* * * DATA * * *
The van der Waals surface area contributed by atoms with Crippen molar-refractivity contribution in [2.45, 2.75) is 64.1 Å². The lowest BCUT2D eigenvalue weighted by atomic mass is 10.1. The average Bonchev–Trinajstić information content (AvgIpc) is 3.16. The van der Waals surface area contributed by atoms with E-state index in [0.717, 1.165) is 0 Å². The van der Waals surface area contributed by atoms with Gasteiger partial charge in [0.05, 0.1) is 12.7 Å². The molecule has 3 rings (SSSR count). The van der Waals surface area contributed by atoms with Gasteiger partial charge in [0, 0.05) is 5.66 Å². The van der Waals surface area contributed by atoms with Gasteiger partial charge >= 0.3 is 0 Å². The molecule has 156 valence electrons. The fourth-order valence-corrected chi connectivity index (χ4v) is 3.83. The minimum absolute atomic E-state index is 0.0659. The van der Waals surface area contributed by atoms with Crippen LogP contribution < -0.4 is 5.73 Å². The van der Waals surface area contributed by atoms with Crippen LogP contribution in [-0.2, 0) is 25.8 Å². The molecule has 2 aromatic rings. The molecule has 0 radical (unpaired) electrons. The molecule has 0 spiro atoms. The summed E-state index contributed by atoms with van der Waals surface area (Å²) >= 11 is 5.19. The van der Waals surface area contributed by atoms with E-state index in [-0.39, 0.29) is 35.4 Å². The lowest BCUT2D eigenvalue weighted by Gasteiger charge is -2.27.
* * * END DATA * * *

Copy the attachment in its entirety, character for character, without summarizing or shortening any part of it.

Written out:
The van der Waals surface area contributed by atoms with Crippen molar-refractivity contribution in [2.45, 2.75) is 64.1 Å². The lowest BCUT2D eigenvalue weighted by atomic mass is 10.1. The average Bonchev–Trinajstić information content (AvgIpc) is 3.16. The van der Waals surface area contributed by atoms with E-state index in [0.717, 1.165) is 0 Å². The van der Waals surface area contributed by atoms with Gasteiger partial charge in [0.05, 0.1) is 12.7 Å². The molecule has 3 rings (SSSR count). The van der Waals surface area contributed by atoms with Gasteiger partial charge in [0, 0.05) is 5.66 Å². The van der Waals surface area contributed by atoms with Gasteiger partial charge >= 0.3 is 0 Å². The molecule has 156 valence electrons. The fourth-order valence-corrected chi connectivity index (χ4v) is 3.83. The minimum absolute atomic E-state index is 0.0659. The van der Waals surface area contributed by atoms with Crippen LogP contribution < -0.4 is 5.73 Å². The van der Waals surface area contributed by atoms with Crippen LogP contribution in [-0.2, 0) is 25.8 Å². The molecule has 2 aromatic rings. The molecule has 0 radical (unpaired) electrons. The molecule has 0 spiro atoms. The summed E-state index contributed by atoms with van der Waals surface area (Å²) >= 11 is 5.19. The van der Waals surface area contributed by atoms with E-state index in [-0.39, 0.29) is 35.4 Å². The lowest BCUT2D eigenvalue weighted by Gasteiger charge is -2.27.